- The Washington Times - Wednesday, April 19, 2000

"Spank the bank," could almost be taken for a rallying cry of conservatives opposed to international lending agencies, such as the World Bank and the International Monetary Fund (IMF). But those attuned to the recent drama on Washington streets know that "Spank the bank," along with "Defund the fund," and "Structurally adjust this" are all left-wing slogans for the motley groups opposed to the IMF and World Bank that managed to shut down much of downtown on Sunday and Monday.

Although these demonstrators and, say, the Meltzer Commission, appointed by Congress to review the performance of the fund and bank, may not have much in common ideologically, they do agree on some points. The institutions that spend billions of dollars a year on aid and bailouts have been ineffective in helping the Third World emerge from poverty. The fund and bank are now under attack from both sides of the political spectrum.

This is where the consensus ends. Jubilee 2000, one of the groups which took to the streets, is calling for unconditional debt forgiveness. This proposal invites profligacy. The indebted countries must implement sound economic policy before their slate is wiped clean. The IMF and World Bank should also take an accounting hit for this write-off. Both institutions seek to avoid a write-off by replacing their losses with funds coming from other countries or selling gold reserves to balance their books. The institutions want to boast a record of getting 100 percent of their credit paid back, even when recipient countries aren't the ones to pay it.

Poor countries' inability to pay back their debt is glaring proof that the fund and bank haven't put poor countries on the road to development. So they themselves must undertake some of the controversial "structural adjustment" that it requires of loan recipient countries. Over the weekend, the Group of Seven (G-7) leading industrialized countries rightly called on the IMF to give "temporary and appropriately conditioned support" on a shorter term basis, preventing the longer term dependence it has fostered in some countries. The G-7 also recommended that the IMF charge higher interest rates on loans to repeat borrowers. G-7 countries should have suggested instead that the IMF close the lending spigot to those countries.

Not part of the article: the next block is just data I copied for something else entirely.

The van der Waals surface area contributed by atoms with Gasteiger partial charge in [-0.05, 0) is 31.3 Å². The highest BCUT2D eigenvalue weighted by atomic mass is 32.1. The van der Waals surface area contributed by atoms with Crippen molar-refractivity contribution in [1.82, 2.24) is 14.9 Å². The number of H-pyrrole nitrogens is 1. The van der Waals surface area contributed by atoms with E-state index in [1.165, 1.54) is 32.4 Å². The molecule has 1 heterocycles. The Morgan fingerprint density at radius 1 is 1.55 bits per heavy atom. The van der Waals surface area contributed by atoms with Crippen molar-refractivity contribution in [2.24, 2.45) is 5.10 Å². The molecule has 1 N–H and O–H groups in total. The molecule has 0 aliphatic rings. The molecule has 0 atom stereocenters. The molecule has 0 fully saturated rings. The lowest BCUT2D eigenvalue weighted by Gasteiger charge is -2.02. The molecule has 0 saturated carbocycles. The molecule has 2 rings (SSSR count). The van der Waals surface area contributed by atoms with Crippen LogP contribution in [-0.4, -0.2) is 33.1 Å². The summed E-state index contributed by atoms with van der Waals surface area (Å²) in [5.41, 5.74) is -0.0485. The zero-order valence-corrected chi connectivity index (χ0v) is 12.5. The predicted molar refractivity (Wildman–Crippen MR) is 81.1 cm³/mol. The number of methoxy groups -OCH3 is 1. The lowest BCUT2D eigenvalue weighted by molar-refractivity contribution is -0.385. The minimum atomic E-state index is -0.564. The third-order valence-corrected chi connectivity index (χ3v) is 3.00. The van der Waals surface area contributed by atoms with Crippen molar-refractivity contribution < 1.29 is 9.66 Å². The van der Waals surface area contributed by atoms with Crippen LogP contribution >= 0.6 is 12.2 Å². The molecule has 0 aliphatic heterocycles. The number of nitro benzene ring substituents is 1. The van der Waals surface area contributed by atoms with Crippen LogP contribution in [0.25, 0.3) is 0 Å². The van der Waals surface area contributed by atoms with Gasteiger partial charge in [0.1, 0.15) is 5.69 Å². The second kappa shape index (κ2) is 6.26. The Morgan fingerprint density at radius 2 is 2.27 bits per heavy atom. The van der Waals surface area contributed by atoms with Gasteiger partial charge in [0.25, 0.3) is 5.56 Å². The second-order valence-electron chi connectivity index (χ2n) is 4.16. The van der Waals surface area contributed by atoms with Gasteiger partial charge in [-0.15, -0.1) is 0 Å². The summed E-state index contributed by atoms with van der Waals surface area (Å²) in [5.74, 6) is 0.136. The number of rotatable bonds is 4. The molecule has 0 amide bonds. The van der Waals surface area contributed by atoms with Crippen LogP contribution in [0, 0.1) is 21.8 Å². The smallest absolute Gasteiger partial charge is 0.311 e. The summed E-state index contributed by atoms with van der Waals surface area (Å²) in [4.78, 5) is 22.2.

The World Bank, meanwhile, should focus on improving levels of health care, education and physical infrastructure through grants made to suppliers, rather than to governments, to reduce the potential for corruption, as recommended by the Meltzer Commission. Independent auditors should confirm the quantity and quality of the project.

Clearly, the bank and the IMF need a good "spanking." The money they have lent has been squandered in the past and has increased countries' debt burden to unsustainable levels. Congress should keep up efforts to reform these institutions, and conservatives of the world should unite for this worthy cause.

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